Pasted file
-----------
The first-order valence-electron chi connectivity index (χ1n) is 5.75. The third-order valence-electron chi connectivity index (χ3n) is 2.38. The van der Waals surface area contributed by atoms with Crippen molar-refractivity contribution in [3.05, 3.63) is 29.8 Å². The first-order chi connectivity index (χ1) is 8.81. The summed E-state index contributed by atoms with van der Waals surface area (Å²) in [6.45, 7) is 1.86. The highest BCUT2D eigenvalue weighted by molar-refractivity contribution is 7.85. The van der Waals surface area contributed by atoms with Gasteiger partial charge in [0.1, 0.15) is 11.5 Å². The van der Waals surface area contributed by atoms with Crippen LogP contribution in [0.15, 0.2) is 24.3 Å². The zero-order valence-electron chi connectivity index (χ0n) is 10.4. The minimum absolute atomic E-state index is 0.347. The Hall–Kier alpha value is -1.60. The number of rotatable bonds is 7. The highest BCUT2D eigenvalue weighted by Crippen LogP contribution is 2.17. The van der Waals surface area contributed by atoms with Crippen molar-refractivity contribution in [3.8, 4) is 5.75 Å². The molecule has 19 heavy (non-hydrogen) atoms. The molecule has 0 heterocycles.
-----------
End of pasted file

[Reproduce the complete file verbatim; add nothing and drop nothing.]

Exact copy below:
The first-order valence-electron chi connectivity index (χ1n) is 5.75. The third-order valence-electron chi connectivity index (χ3n) is 2.38. The van der Waals surface area contributed by atoms with Crippen molar-refractivity contribution in [3.05, 3.63) is 29.8 Å². The first-order chi connectivity index (χ1) is 8.81. The summed E-state index contributed by atoms with van der Waals surface area (Å²) in [6.45, 7) is 1.86. The highest BCUT2D eigenvalue weighted by molar-refractivity contribution is 7.85. The van der Waals surface area contributed by atoms with Gasteiger partial charge in [0.1, 0.15) is 11.5 Å². The van der Waals surface area contributed by atoms with Crippen LogP contribution in [0.15, 0.2) is 24.3 Å². The zero-order valence-electron chi connectivity index (χ0n) is 10.4. The minimum absolute atomic E-state index is 0.347. The Hall–Kier alpha value is -1.60. The number of rotatable bonds is 7. The highest BCUT2D eigenvalue weighted by Crippen LogP contribution is 2.17. The van der Waals surface area contributed by atoms with Crippen molar-refractivity contribution in [3.8, 4) is 5.75 Å². The molecule has 19 heavy (non-hydrogen) atoms. The molecule has 0 heterocycles.